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Biological Hazard from Vaccination Crews

08/01/2018

The possible role of vaccination crews in introducing disease onto pullet-raising facilities was reviewed at a recent meeting of the American Veterinarians in Egg Production. A survey conducted among health professionals disclosed that most pullet farms are multi-aged with the result that if an infection is introduced at the time of vaccination of flocks aged 10 to 12 weeks there is a high probability that the pathogen will be disseminated among two adjacent flocks aged below 5 weeks and older than 16 weeks depending on the placement cycle. What may be worse, a mature flock incubating an infection which would be clinically inapparent might be transferred to a multi-aged laying complex with severe financial consequences.

Most vaccination crews consist of 11 to 17 workers which creates problems unless the biosecurity module is equipped to decontaminate a large crew over a one-hour period by showering. Obviously the farm must supply workers with protective clothing and footwear which again requires either a laundry service or onsite decontamination. Since most pullet rearing operations and integrations use contractors, there is an obvious danger that pathogens can be introduced from the last farm at which workers had contact with poultry. This may include mature hens or pullets if the crew is involved with moving or even insemination of turkeys.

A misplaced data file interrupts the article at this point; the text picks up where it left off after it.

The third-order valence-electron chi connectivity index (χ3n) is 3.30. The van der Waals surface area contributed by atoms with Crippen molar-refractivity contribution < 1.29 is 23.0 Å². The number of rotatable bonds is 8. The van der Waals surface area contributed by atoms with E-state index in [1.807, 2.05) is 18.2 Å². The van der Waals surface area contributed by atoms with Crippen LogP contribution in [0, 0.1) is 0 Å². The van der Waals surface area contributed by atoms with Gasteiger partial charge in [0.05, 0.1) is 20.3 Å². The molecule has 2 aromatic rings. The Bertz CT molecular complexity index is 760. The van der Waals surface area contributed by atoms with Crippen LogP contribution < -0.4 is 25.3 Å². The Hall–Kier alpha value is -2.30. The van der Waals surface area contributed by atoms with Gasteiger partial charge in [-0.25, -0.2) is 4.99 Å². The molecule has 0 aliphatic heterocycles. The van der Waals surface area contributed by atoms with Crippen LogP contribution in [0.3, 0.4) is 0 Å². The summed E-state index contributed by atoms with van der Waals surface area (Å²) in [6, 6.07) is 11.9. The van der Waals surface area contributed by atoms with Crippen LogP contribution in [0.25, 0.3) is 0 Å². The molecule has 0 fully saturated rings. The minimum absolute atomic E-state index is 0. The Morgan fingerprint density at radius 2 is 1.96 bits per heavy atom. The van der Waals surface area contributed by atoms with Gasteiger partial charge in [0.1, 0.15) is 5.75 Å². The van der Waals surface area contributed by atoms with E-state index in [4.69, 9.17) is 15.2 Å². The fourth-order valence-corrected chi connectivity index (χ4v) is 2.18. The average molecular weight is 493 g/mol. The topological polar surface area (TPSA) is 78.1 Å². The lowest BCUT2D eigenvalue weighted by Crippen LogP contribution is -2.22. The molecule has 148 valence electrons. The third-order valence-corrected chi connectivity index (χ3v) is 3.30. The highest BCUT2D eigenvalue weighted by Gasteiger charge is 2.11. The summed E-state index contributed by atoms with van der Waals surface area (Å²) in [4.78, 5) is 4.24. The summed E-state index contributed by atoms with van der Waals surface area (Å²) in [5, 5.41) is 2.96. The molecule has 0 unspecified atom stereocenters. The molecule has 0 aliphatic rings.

Dr. Carol Cardona of the University of Minnesota reported on a simulation study to determine the probability of a vaccination crew introducing avian influenza. The study assumed the likelihood of transmission on a specific day by each member as two percent with 15 workers in the crew. The estimate was based on  one crew member exposing only five birds to 20 EID50 infective doses with a 50 percent infectious dose of 10 3.5 EID50. It was also assumed that the infectivity of avian influenza would decline by 1 log EID50 per day at room temperature. If crews had one day between successive farms there would be a 26 percent likelihood of exposure from 15 workers.

The probability of introduction of infection can be significantly reduced by implementing effective operational biosecurity. This requires investment in structural biosecurity including a decontamination module with functional showers, (NOT a Danish-entry change room), fencing, water-impervious roads within the biosecure area of the farm, a vehicle wash installation and all required vaccinating equipment.

If a contract vaccination crew is employed, biosecurity should be based on the presumption that the crew came immediately from an infected flock. The biological link can be broken by effective decontamination of personnel. This requires complete disrobing, thorough personal decontamination in a shower and then donning company-provided protective clothing. Anything less is self-delusion concerning the level of protection and an exercise in AI-Roulette.